If you need help with any of this, or have any comments about my blog, I would love to hear from you. firstname.lastname@example.org www.ki4life.com
Are you in the driving seat of your life, or simply a passenger? Do you let other people’s views be your guiding light? Stop and listen for a minute, you will be surprised by how much you do, or don’t do in your life that is not driven by you.
Without overdoing the driving metaphor, are you driving through your life with the handbrake on? The handbrake refers to resistance to change, to growth in your life. It can be, and often is what others tell or have told us we are. It can be self-doubt, lack of confidence, but these are usually sourced back to an event or events that were driven by someone else.
It is time to let go of the attachment to old beliefs, regrets, disappointments, and wounds. Repeating these old war stories of our life to anyone who will listen including ourselves only keep us stuck and stops us taking responsibility for moving forward. We need to stop worrying about what might go wrong if we consider doing something new, and stop worrying about what others will think of us.
In the movie “Bridge of Spies” with Tom Hanks, his character is a lawyer representing a spy. Tom’s character asks the spy “Do you ever worry?” to which he responded, “would it help?”. Worrying is futile. Our minds are creating the worst future outcome, one that has not happened yet and there’s no guarantee that it would be a bad future outcome anyway.
It’s important to analyze your thinking when making decisions that create newness. For example, “I’m not confident enough to try it” translates to not trying anything new until you feel confident. Did you feel confident when you got in the driving seat for the first time when learning to drive? Probably not but you did it anyway because you really wanted to drive. Confidence helps but it’s not everything we have in our toolbox to make a change.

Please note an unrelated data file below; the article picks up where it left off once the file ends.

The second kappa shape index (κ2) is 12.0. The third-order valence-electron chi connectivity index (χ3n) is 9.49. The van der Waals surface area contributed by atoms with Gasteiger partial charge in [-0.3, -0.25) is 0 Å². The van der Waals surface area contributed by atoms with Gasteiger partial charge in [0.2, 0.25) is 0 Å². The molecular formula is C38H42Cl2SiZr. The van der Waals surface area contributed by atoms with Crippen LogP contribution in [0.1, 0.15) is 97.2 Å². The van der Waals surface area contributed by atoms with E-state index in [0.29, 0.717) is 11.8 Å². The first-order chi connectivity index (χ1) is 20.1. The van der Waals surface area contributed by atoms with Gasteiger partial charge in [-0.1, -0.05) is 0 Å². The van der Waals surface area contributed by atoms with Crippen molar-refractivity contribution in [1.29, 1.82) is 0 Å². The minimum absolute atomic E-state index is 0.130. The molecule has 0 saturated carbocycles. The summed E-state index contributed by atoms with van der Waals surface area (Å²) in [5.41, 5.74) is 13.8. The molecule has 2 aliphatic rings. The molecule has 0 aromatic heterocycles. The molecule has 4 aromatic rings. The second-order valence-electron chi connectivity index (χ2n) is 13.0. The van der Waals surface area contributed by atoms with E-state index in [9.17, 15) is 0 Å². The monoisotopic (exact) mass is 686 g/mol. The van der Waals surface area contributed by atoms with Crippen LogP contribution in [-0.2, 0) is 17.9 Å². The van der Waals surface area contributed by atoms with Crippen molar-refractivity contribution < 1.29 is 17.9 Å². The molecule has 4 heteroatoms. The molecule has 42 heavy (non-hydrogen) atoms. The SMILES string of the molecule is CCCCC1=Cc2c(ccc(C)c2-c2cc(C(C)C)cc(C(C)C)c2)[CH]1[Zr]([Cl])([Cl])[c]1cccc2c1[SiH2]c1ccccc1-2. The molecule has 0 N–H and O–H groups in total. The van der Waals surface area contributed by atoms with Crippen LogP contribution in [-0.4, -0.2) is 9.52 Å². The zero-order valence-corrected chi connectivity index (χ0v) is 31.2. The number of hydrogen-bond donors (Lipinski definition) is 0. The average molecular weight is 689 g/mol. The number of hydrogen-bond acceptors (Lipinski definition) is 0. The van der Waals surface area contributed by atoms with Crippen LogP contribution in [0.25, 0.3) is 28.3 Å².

Let go of what others think or say about you, and negative chatter you say about yourself as a result – filling your head with doubts, misrepresentations of what is possible. Put a stop to these negative thoughts renting space in your head.
“If you want to reach a state of bliss - make a decision to relinquish the need to control, the need to be approved and the need to judge” – Deepak Chopra
When you are ready to make a change, keep it simple. I suggest you make a line down the middle of a page. On the left side of the line, write all the advantages/benefits of this new decision in the short term and in the long term. On the right side, all the disadvantages/costs in the short and long term to the decision. When the list is all done, walk away from it for an hour or so and come back to it. Notice if anything feels different. Imagine yourself 6 months from now, imagining a year or even 5 years from now if you make this change, how will you feel, how will you look, how will this decision have changed you? Notice too, whether what you hear is your self-criticism, or what someone else has said about you, or told you.
This exercise will put you back in the driver’s seat of your life. Believe in yourself. You are the one that knows you best. What other people think of you is none of your business – don’t let others perception of you, become your reality.
You are so much more than anyone has ever told you are. Embrace your uniqueness, your greatness and be your own cheerleader!
If you need help with learning to let your own voice be the loudest and move your life to the next level in your everyday life or work – contact me and we can discuss a plan to get you to where you want to be:
www.ki4life.com or email@example.com